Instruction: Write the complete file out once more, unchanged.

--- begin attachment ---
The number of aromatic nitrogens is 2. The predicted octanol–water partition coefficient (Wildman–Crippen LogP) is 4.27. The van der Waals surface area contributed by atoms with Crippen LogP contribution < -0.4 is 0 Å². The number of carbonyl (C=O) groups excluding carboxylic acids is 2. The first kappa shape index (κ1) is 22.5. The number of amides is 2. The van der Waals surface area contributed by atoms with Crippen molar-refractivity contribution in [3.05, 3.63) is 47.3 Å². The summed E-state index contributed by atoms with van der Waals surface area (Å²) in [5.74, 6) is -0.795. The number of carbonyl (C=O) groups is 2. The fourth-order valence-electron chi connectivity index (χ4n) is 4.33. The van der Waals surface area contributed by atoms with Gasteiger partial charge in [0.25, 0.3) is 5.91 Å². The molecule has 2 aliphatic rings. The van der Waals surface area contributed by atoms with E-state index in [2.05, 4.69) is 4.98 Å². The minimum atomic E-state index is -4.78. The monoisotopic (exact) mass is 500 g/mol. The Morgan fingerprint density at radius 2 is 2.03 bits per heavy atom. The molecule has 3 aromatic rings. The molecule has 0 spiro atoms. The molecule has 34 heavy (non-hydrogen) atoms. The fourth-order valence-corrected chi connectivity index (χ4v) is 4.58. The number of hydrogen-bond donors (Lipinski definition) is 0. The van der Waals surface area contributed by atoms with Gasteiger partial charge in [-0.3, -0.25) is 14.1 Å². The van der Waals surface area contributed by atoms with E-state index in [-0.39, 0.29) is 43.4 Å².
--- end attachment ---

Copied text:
The number of aromatic nitrogens is 2. The predicted octanol–water partition coefficient (Wildman–Crippen LogP) is 4.27. The van der Waals surface area contributed by atoms with Crippen LogP contribution < -0.4 is 0 Å². The number of carbonyl (C=O) groups excluding carboxylic acids is 2. The first kappa shape index (κ1) is 22.5. The number of amides is 2. The van der Waals surface area contributed by atoms with Crippen molar-refractivity contribution in [3.05, 3.63) is 47.3 Å². The summed E-state index contributed by atoms with van der Waals surface area (Å²) in [5.74, 6) is -0.795. The number of carbonyl (C=O) groups is 2. The fourth-order valence-electron chi connectivity index (χ4n) is 4.33. The van der Waals surface area contributed by atoms with Gasteiger partial charge in [0.25, 0.3) is 5.91 Å². The molecule has 2 aliphatic rings. The van der Waals surface area contributed by atoms with E-state index in [2.05, 4.69) is 4.98 Å². The minimum atomic E-state index is -4.78. The monoisotopic (exact) mass is 500 g/mol. The Morgan fingerprint density at radius 2 is 2.03 bits per heavy atom. The molecule has 3 aromatic rings. The molecule has 0 spiro atoms. The molecule has 34 heavy (non-hydrogen) atoms. The fourth-order valence-corrected chi connectivity index (χ4v) is 4.58. The number of hydrogen-bond donors (Lipinski definition) is 0. The van der Waals surface area contributed by atoms with Gasteiger partial charge in [-0.3, -0.25) is 14.1 Å². The van der Waals surface area contributed by atoms with E-state index in [-0.39, 0.29) is 43.4 Å².